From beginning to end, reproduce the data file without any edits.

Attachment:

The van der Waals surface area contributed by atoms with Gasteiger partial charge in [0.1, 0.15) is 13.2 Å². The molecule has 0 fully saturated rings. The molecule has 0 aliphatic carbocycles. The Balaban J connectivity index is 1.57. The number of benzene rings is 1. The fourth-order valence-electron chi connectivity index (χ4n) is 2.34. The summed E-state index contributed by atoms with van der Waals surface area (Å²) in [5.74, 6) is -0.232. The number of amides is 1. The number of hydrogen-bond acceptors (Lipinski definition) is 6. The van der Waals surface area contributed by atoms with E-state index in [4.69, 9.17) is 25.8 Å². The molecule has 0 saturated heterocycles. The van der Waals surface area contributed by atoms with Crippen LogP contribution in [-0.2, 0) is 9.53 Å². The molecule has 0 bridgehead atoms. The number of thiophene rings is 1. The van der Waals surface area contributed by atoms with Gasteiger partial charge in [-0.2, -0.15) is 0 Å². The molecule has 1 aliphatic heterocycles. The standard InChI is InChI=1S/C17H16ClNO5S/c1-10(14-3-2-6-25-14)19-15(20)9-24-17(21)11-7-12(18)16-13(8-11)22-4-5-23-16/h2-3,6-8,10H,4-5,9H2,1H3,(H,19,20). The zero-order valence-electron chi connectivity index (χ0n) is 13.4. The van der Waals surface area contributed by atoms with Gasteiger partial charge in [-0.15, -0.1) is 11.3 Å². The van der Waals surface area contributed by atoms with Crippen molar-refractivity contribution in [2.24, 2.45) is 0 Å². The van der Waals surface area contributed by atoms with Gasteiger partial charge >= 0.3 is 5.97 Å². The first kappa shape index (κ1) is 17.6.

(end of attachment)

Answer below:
The van der Waals surface area contributed by atoms with Gasteiger partial charge in [0.1, 0.15) is 13.2 Å². The molecule has 0 fully saturated rings. The molecule has 0 aliphatic carbocycles. The Balaban J connectivity index is 1.57. The number of benzene rings is 1. The fourth-order valence-electron chi connectivity index (χ4n) is 2.34. The summed E-state index contributed by atoms with van der Waals surface area (Å²) in [5.74, 6) is -0.232. The number of amides is 1. The number of hydrogen-bond acceptors (Lipinski definition) is 6. The van der Waals surface area contributed by atoms with E-state index in [4.69, 9.17) is 25.8 Å². The molecule has 0 saturated heterocycles. The van der Waals surface area contributed by atoms with Crippen LogP contribution in [-0.2, 0) is 9.53 Å². The molecule has 0 bridgehead atoms. The number of thiophene rings is 1. The van der Waals surface area contributed by atoms with Gasteiger partial charge in [-0.2, -0.15) is 0 Å². The molecule has 1 aliphatic heterocycles. The standard InChI is InChI=1S/C17H16ClNO5S/c1-10(14-3-2-6-25-14)19-15(20)9-24-17(21)11-7-12(18)16-13(8-11)22-4-5-23-16/h2-3,6-8,10H,4-5,9H2,1H3,(H,19,20). The zero-order valence-electron chi connectivity index (χ0n) is 13.4. The van der Waals surface area contributed by atoms with Gasteiger partial charge in [-0.15, -0.1) is 11.3 Å². The van der Waals surface area contributed by atoms with Crippen molar-refractivity contribution in [2.24, 2.45) is 0 Å². The van der Waals surface area contributed by atoms with Gasteiger partial charge >= 0.3 is 5.97 Å². The first kappa shape index (κ1) is 17.6.